regardless of how she has been treated.
And my tendency, as a human and as a mother, is to make an excuse for her actions.
But it's not okay.
It's not okay for a child to treat her friend unkindly.
It's not okay for a student to talk back to a teacher.
It's not okay for a player to roll her eyes at the referee...no matter how ridiculous she thinks the call was.
When we, as parents, make excuses for our children's poor behavior, we are reinforcing the choices they are making.
We are justifying the disrespect, the lack of kindness, and the inappropriate behaviors.
I fear that we are raising a generation of entitled youth who don't even understand the concept of respect.
Whether it's respecting their elders,
respecting their peers,
or respecting property.
I'm afraid the concept of respect (even when it's undeserved) has gone out the window some days.
And I'm afraid that every time I make an excuse for my child's lack of respect or justify her actions, I'm contributing to the problem.
Friends, we have to stop the cycle.
I'm not talking about respecting adults who are abusive or pretending like there's no issue with peers who are exhibiting bullying behaviors.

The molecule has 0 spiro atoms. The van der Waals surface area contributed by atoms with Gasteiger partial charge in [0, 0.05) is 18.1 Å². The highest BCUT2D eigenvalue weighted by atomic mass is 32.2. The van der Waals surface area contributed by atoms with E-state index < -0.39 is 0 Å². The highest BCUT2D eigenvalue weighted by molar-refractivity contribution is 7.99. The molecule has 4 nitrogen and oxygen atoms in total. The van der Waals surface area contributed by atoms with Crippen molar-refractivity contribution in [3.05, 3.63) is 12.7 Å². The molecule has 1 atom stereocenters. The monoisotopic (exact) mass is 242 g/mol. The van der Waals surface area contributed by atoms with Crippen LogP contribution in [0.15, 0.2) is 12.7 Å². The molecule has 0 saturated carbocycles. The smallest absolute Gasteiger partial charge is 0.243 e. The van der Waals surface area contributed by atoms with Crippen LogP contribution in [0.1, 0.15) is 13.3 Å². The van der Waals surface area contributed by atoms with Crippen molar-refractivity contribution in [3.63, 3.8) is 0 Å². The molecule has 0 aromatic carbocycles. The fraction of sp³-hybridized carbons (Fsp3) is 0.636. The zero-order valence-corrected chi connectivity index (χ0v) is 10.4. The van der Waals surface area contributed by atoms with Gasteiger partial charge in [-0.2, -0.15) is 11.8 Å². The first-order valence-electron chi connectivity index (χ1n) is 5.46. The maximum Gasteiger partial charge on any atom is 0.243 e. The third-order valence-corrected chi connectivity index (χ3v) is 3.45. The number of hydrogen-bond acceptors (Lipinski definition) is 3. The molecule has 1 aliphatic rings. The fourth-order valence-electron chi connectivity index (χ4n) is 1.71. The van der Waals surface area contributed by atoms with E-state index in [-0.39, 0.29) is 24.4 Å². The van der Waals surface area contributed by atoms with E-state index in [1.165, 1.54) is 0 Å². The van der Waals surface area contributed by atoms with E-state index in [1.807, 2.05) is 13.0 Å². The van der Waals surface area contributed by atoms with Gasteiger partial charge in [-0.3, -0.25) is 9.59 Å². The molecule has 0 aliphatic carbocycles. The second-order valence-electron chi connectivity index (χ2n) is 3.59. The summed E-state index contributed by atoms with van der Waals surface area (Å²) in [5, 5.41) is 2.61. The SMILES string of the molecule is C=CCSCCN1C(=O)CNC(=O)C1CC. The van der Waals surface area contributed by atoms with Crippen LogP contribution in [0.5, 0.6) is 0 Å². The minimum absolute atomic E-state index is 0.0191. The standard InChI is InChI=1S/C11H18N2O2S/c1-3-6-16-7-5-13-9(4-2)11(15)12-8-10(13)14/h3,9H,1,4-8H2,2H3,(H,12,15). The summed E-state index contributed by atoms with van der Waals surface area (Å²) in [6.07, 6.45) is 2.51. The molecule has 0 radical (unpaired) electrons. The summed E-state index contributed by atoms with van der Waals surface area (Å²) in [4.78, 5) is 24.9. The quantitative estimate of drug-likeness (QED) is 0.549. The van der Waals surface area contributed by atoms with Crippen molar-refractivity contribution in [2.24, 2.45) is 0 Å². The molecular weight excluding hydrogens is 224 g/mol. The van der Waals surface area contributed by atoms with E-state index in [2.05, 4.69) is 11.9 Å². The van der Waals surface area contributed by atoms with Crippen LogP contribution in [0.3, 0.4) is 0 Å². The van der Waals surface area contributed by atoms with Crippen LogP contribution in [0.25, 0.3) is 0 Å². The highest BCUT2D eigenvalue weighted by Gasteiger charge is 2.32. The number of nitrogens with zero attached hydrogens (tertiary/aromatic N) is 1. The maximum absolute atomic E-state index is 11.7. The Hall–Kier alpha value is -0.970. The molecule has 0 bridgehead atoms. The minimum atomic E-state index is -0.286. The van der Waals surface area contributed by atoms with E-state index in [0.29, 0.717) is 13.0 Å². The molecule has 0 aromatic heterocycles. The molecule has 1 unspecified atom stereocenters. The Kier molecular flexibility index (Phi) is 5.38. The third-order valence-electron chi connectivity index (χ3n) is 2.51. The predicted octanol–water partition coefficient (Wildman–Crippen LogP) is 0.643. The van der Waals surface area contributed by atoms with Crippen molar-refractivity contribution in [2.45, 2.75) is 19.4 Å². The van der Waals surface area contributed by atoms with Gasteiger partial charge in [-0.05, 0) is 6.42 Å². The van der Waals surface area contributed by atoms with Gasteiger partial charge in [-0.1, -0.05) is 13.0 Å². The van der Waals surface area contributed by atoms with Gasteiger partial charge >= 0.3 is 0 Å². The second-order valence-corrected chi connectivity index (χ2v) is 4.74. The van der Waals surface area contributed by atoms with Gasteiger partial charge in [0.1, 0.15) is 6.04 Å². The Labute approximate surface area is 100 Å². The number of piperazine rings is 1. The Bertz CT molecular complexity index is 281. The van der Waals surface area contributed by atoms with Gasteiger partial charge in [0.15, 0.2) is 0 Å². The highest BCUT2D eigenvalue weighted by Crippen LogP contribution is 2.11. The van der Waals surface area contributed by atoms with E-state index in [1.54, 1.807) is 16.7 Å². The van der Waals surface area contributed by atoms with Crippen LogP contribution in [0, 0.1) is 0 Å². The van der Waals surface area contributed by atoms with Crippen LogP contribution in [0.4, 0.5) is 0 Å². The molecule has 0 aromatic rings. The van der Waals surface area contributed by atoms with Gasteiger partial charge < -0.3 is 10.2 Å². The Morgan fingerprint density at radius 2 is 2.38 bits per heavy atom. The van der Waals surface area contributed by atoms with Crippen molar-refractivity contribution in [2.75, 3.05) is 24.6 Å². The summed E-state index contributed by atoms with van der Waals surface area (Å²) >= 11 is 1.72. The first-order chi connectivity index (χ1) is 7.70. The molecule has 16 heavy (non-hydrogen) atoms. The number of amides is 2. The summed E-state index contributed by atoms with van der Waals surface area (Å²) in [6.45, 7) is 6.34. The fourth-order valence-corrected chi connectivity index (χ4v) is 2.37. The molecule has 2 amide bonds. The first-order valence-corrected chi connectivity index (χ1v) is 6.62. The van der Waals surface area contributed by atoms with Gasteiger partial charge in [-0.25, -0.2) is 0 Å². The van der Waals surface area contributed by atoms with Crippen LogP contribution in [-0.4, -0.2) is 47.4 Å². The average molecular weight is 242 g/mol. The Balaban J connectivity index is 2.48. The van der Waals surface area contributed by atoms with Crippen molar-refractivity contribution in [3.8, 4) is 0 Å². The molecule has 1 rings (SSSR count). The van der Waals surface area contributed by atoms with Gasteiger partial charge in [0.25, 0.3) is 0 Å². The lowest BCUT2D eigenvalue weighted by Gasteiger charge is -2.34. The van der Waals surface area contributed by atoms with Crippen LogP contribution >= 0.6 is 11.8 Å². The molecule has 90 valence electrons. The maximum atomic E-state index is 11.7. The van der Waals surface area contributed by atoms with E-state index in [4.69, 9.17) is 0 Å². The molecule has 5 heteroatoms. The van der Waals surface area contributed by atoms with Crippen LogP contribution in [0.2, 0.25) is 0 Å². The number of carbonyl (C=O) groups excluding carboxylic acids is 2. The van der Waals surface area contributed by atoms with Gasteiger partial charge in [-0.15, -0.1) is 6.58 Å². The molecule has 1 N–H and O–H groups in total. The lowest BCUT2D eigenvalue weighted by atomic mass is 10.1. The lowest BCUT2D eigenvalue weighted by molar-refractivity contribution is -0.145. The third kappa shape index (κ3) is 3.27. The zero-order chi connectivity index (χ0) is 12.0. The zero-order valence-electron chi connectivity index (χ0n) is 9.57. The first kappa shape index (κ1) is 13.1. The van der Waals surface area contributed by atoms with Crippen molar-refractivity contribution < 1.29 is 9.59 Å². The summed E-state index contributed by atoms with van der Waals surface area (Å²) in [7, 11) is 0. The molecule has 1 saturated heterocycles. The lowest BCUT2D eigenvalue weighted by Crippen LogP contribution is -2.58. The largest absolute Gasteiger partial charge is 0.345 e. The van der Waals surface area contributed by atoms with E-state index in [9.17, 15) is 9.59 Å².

But in the majority of our day-to-day interactions with other human beings, we should be showing kindness...
And we should be teaching our children this attitude, as well.
This week, let's really help our kiddos be accountable for their behavior.
Let's try to not make an excuse when they don't make the right choice.
Let's support that teacher...that coach...that referee.
It's up to us. The parents.
It's not up to the iPad.
Not up to the TV.
Not up to their older siblings.
Not up to their teachers (although we teachers try to set the same expectations in our classrooms).
Let's set an expectation for how they treat people.
Let's work hard to raise a generation that we are proud of.
It's up to us...and it's a challenging and rewarding responsibility.
Happy Tuesday from the Farmhouse, friends.
May the force be with you.
2017 was a wonderful year in so many ways.
But if I'm being honest, it was also a hard year.